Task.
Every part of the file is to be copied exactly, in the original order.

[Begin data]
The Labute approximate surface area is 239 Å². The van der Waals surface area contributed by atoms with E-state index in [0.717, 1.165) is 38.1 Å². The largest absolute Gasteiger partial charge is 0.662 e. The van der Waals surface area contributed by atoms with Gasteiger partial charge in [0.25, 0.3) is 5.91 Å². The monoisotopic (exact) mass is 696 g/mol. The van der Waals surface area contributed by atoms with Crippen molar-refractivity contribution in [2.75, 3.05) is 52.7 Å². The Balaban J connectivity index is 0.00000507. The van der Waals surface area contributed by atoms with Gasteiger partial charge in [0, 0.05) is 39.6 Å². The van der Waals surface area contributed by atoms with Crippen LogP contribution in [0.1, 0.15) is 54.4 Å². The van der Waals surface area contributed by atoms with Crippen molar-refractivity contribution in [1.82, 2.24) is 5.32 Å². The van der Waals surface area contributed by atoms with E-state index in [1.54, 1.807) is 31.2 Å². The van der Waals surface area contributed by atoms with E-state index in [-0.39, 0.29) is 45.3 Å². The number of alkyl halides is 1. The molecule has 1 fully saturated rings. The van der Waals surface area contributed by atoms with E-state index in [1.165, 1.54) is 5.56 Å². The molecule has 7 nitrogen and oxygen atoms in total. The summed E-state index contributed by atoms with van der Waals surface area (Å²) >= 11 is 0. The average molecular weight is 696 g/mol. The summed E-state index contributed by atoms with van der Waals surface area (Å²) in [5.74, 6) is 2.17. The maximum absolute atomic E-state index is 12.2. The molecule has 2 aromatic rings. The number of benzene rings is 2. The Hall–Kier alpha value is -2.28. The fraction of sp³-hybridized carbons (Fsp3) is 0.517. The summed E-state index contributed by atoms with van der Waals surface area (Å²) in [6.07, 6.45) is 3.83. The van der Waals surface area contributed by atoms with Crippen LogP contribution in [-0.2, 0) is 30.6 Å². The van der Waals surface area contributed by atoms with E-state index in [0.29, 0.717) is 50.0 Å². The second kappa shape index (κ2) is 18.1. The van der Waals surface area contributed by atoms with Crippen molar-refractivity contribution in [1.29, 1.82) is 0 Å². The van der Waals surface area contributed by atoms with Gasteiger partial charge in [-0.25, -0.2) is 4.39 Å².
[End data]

The Labute approximate surface area is 239 Å². The van der Waals surface area contributed by atoms with E-state index in [0.717, 1.165) is 38.1 Å². The largest absolute Gasteiger partial charge is 0.662 e. The van der Waals surface area contributed by atoms with Gasteiger partial charge in [0.25, 0.3) is 5.91 Å². The monoisotopic (exact) mass is 696 g/mol. The van der Waals surface area contributed by atoms with Crippen molar-refractivity contribution in [2.75, 3.05) is 52.7 Å². The Balaban J connectivity index is 0.00000507. The van der Waals surface area contributed by atoms with Gasteiger partial charge in [0, 0.05) is 39.6 Å². The van der Waals surface area contributed by atoms with Crippen LogP contribution in [0.1, 0.15) is 54.4 Å². The van der Waals surface area contributed by atoms with Crippen molar-refractivity contribution in [1.82, 2.24) is 5.32 Å². The van der Waals surface area contributed by atoms with E-state index in [1.54, 1.807) is 31.2 Å². The van der Waals surface area contributed by atoms with E-state index in [-0.39, 0.29) is 45.3 Å². The number of alkyl halides is 1. The molecule has 1 fully saturated rings. The van der Waals surface area contributed by atoms with E-state index in [1.165, 1.54) is 5.56 Å². The molecule has 7 nitrogen and oxygen atoms in total. The summed E-state index contributed by atoms with van der Waals surface area (Å²) >= 11 is 0. The average molecular weight is 696 g/mol. The summed E-state index contributed by atoms with van der Waals surface area (Å²) in [5.74, 6) is 2.17. The maximum absolute atomic E-state index is 12.2. The molecule has 2 aromatic rings. The number of benzene rings is 2. The Hall–Kier alpha value is -2.28. The fraction of sp³-hybridized carbons (Fsp3) is 0.517. The summed E-state index contributed by atoms with van der Waals surface area (Å²) in [6.07, 6.45) is 3.83. The van der Waals surface area contributed by atoms with Crippen LogP contribution in [-0.2, 0) is 30.6 Å². The van der Waals surface area contributed by atoms with E-state index in [0.29, 0.717) is 50.0 Å². The second kappa shape index (κ2) is 18.1. The van der Waals surface area contributed by atoms with Crippen molar-refractivity contribution in [1.29, 1.82) is 0 Å². The van der Waals surface area contributed by atoms with Gasteiger partial charge in [-0.25, -0.2) is 4.39 Å².